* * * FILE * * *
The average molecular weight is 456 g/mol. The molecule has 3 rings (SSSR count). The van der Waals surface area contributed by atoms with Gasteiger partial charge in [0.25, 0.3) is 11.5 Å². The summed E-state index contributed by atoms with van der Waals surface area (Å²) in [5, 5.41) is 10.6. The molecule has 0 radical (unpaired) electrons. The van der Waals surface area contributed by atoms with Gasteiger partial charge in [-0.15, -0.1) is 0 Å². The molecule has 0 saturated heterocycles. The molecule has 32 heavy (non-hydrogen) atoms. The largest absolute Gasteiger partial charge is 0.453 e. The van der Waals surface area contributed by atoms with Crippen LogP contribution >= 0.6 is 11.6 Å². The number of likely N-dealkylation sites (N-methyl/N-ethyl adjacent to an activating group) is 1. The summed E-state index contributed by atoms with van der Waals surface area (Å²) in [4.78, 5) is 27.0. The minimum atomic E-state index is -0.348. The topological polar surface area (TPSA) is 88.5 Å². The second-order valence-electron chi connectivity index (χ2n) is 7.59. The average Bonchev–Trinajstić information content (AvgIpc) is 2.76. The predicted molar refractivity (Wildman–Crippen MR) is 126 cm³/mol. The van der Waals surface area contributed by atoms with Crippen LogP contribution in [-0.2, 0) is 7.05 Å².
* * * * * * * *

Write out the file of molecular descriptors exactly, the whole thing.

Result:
The average molecular weight is 456 g/mol. The molecule has 3 rings (SSSR count). The van der Waals surface area contributed by atoms with Gasteiger partial charge in [0.25, 0.3) is 11.5 Å². The summed E-state index contributed by atoms with van der Waals surface area (Å²) in [5, 5.41) is 10.6. The molecule has 0 radical (unpaired) electrons. The van der Waals surface area contributed by atoms with Gasteiger partial charge in [-0.15, -0.1) is 0 Å². The molecule has 0 saturated heterocycles. The molecule has 32 heavy (non-hydrogen) atoms. The largest absolute Gasteiger partial charge is 0.453 e. The van der Waals surface area contributed by atoms with Crippen LogP contribution >= 0.6 is 11.6 Å². The number of likely N-dealkylation sites (N-methyl/N-ethyl adjacent to an activating group) is 1. The summed E-state index contributed by atoms with van der Waals surface area (Å²) in [4.78, 5) is 27.0. The minimum atomic E-state index is -0.348. The topological polar surface area (TPSA) is 88.5 Å². The second-order valence-electron chi connectivity index (χ2n) is 7.59. The average Bonchev–Trinajstić information content (AvgIpc) is 2.76. The predicted molar refractivity (Wildman–Crippen MR) is 126 cm³/mol. The van der Waals surface area contributed by atoms with Crippen LogP contribution in [-0.2, 0) is 7.05 Å².